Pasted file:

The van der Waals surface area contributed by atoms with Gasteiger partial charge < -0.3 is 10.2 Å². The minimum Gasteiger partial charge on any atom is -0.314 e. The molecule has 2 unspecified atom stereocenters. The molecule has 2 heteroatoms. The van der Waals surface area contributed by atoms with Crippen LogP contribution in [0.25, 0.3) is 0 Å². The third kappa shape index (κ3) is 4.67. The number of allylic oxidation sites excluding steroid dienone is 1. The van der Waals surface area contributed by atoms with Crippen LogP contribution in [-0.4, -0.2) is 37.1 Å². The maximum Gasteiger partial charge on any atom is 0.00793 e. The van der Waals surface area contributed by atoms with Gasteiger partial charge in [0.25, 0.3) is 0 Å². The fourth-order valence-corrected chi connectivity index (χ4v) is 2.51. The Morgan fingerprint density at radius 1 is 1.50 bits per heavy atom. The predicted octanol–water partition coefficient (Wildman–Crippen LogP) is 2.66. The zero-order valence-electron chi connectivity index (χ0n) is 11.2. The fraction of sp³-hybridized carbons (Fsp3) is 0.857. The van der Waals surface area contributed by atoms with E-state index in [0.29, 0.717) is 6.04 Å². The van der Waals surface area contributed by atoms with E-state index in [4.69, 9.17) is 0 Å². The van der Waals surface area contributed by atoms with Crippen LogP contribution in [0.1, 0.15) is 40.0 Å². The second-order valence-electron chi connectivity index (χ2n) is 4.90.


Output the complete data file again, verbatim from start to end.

The van der Waals surface area contributed by atoms with Gasteiger partial charge < -0.3 is 10.2 Å². The minimum Gasteiger partial charge on any atom is -0.314 e. The molecule has 2 unspecified atom stereocenters. The molecule has 2 heteroatoms. The van der Waals surface area contributed by atoms with Crippen LogP contribution in [0.25, 0.3) is 0 Å². The third kappa shape index (κ3) is 4.67. The number of allylic oxidation sites excluding steroid dienone is 1. The van der Waals surface area contributed by atoms with Crippen LogP contribution in [-0.4, -0.2) is 37.1 Å². The maximum Gasteiger partial charge on any atom is 0.00793 e. The van der Waals surface area contributed by atoms with Gasteiger partial charge in [0.25, 0.3) is 0 Å². The fourth-order valence-corrected chi connectivity index (χ4v) is 2.51. The Morgan fingerprint density at radius 1 is 1.50 bits per heavy atom. The predicted octanol–water partition coefficient (Wildman–Crippen LogP) is 2.66. The zero-order valence-electron chi connectivity index (χ0n) is 11.2. The fraction of sp³-hybridized carbons (Fsp3) is 0.857. The van der Waals surface area contributed by atoms with E-state index in [0.29, 0.717) is 6.04 Å². The van der Waals surface area contributed by atoms with E-state index in [4.69, 9.17) is 0 Å². The van der Waals surface area contributed by atoms with Crippen LogP contribution in [0.1, 0.15) is 40.0 Å². The second-order valence-electron chi connectivity index (χ2n) is 4.90.